Tuesday, January 18, 2011

Day 96 - Step 7: Make A Budget (Part II)

January 18, 2011

I have developed a guide to help you (and me!) achieve the mindset and principles required to successfully become debt free.  This is the seventh in a series of posts about my Twelve Steps to Debt Freedom.
 Step 7: Make A Budget
Image: Michal Marcol / FreeDigitalPhotos.net
Let me start by giving you major props for continuing to slog your way through a two-parter on making a budget (haven't read Part I yet? Click here).  Anyone who has made it this far in the Twelve Steps to Debt Freedom has a high probability of obtaining debt freedom based solely on their tremendous will power and perseverance.

To help you get through both parts of this step and provide a hands on experience, I have provided a link to the 60K Project Budget Template that I use during my budget discussion.  I have also embedded the template into the blog post so you can play around with it.  I don't learn much from reading alone - I have to dig in and actually try something out before I start to get it.  Hopefully making the template available will make it easier to understand how this step works.

Part II - Non-Recurring Expenses and Take Home Pay

Non-Recurring Expenses.  These expenses should be handled exactly the same way as the recurring expenses you worked with in Part I.  The only difference is that expenses in this category should be ones that you do not expect on a regular basis.  Think about upcoming personal commitments you may have during the period - gifts, fines, haircuts, emergency vet bills.  You can also apply the same analysis you did to your recurring expenses to determine whether any of these items could be removed or reduced.  From my experience, most of the non-recurring items are unavoidable expenses in the period.  Otherwise, you would have put off including them until you absolutely needed to pay.

Actual and Variance.  No surprises here - track the actual amounts you paid for your non-recurring expenses.  The spreadsheet has a built-in formula to automatically calculate the variance between budgeted and actual.

Total.  The row labeled 'Total' should only reflect your total expense amounts - both recurring and non-recurring - for the period.  This should automatically calculate for you in the spreadsheet.

Paycheck.  Input your take-home pay for the period in this row.  Take-home pay should reflect the amount actually deposited in your bank account and excludes money taken out for tax, 401(k), insurance or anything else.  This is because you want your budget to reflect the actual amount of money available for you to use during the period.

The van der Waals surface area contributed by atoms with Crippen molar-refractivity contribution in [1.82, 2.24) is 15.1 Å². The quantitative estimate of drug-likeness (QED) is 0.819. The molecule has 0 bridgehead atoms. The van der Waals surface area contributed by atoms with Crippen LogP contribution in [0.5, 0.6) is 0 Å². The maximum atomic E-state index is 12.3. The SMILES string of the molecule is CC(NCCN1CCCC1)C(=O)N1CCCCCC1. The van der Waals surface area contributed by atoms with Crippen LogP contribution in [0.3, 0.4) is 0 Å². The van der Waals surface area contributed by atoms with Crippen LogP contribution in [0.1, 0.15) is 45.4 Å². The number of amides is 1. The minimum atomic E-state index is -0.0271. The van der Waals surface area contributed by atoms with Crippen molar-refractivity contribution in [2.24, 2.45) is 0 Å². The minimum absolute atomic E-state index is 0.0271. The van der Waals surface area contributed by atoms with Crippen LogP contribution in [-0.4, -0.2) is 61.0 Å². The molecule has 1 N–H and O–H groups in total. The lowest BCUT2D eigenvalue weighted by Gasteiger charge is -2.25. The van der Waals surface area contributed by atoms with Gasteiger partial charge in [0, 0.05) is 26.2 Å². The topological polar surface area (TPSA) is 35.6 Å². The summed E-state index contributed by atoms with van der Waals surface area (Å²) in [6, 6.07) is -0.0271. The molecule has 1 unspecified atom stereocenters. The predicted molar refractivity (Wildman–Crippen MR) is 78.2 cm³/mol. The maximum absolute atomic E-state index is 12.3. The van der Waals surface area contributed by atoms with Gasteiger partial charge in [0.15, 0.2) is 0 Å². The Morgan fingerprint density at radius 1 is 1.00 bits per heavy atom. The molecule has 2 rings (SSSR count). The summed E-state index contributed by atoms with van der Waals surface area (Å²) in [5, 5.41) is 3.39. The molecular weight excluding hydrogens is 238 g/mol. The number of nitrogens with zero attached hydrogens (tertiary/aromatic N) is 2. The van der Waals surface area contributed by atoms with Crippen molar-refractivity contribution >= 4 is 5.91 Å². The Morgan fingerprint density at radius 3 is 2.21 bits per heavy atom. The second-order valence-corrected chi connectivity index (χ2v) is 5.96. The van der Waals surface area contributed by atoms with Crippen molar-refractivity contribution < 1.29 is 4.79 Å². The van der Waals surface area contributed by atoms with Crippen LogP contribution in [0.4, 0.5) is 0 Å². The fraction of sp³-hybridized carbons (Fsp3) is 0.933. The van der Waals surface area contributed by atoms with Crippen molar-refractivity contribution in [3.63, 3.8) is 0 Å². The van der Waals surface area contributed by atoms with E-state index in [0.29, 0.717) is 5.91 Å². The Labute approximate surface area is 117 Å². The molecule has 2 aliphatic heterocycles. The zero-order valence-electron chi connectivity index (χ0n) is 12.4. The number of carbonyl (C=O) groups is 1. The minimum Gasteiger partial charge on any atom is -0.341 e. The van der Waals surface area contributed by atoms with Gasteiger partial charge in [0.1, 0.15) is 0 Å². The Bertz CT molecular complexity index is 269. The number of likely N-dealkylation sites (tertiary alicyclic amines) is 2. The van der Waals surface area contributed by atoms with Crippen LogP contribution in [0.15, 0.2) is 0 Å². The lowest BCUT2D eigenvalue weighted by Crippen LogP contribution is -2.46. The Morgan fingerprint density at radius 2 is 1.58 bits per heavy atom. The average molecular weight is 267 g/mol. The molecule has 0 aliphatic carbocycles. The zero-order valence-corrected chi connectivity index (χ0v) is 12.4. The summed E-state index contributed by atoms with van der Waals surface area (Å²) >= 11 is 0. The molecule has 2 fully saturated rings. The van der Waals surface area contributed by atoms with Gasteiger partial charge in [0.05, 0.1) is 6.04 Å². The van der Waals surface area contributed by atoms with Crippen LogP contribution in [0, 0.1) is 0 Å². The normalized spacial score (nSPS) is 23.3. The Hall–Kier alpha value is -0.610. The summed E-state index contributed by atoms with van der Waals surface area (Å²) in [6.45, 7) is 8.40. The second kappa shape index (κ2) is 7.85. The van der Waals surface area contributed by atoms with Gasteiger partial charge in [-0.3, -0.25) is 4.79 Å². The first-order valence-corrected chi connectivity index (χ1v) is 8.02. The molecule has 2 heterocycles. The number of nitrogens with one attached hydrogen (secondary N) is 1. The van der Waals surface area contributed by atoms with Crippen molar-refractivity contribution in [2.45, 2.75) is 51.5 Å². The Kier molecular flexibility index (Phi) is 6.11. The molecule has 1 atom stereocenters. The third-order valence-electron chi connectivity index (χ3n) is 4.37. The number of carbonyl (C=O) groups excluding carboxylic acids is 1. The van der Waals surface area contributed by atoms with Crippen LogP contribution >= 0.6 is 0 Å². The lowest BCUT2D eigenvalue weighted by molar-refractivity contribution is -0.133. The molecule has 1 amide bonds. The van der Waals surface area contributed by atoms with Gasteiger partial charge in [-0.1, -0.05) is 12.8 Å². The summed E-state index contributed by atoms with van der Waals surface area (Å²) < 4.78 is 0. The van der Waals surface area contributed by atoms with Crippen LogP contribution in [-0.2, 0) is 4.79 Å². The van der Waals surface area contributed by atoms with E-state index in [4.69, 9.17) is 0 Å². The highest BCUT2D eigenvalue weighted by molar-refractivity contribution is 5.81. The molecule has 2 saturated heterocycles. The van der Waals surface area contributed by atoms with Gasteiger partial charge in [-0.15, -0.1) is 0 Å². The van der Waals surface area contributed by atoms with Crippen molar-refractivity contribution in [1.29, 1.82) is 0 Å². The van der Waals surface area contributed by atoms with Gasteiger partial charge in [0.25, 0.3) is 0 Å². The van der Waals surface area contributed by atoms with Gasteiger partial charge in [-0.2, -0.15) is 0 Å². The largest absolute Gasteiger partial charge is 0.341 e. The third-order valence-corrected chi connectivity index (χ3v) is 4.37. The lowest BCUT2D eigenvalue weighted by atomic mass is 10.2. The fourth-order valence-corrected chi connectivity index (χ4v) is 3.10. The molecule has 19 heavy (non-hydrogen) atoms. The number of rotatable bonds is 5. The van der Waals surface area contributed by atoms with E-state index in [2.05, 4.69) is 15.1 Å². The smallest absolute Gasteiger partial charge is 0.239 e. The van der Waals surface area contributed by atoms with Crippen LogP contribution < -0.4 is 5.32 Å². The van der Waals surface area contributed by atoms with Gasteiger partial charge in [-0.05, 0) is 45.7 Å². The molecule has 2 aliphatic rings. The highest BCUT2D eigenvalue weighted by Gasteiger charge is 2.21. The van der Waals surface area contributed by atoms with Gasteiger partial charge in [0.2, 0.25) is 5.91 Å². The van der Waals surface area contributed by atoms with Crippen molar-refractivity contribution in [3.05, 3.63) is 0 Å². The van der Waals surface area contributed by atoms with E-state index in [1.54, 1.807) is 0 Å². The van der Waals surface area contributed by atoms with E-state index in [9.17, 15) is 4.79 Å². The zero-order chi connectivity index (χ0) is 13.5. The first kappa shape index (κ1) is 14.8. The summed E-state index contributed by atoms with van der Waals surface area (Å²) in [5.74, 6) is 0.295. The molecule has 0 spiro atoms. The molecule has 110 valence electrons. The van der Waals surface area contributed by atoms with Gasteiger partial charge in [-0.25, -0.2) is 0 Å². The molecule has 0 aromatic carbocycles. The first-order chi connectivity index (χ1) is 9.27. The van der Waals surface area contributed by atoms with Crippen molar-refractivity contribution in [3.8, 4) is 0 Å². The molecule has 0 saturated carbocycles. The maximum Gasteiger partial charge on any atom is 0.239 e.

Total Income.  This row reflects the total take-home pay during the period if you have more than one income source.  This amount should automatically be calculated for you.  Note that the amount is the same as the Paycheck row because there is only one source of income during the period.

Net.  This is a very important number.  Net reflects the amount of money (if any) that you have left over after accounting for all of your expenses for the period.  If you notice a negative amount here, get ready to start cutting expenses - you don't have enough money this period to pay everything!  In addition, the Net amount may be that extra amount you need to apply towards your debt.  Maximizing this number is in your best interest.  For us, we have to make sure our Net amount is at least $800 at the end of the second half of the month in order to cover all of the bills due during the first half of the month (all but one bill is due during the first half of the month).  All of this hard work is so you can hopefully find some way to reduce expenses or increase income - meaning increasing the Net amount!!  Meaning extra money to use to pay towards debt!!

Bank Balance Reconciliation.  This section really helps me because a lot of times my budget spreadsheet doesn't reflect what is in my bank account.  This is a quick reconciliation to figure out why.  Usually it is because a check I wrote to someone two weeks ago still hasn't cleared.  Another time I had a calculation error in my budget.  Taking the time to complete this section allows for a check to make sure the numbers seem reasonable.  You will eventually make a mistake - try to catch it quickly.  This reconciliation is one way to help.

Future Periods.  Each period I create a new tab and use the prior period's ending balance as the next period's beginning balance.  I'm basically rolling forward the remaining balance each month.  The template I provided shows January Part I, January Part II and February Part I.

What Else?  Wow, you should get an award for getting to the end of this step!  If you look half as good as the girl in the photo above who supposedly has a headache, then you are way ahead of me!  Remember that you should really find a process that works for you - don't just follow my directions.  Download the 60K Project Budget Template and change the format, content or time period reflected so it fits your fact pattern and you get something out of this exercise.  Make it pink and purple, add a graphic or motivational quote, make it your own!  You will need this template for Step 8 so don't throw it in the fireplace yet!

Let me know how you improved the budget process I described so I can share with other readers.  There is always room for improvement so let me know!

Read About Step 8: Cut Back Where You Can

But first, stay tuned for some comic relief.........I'm feeling 12 Steps overload.
Related Posts Plugin for WordPress, Blogger...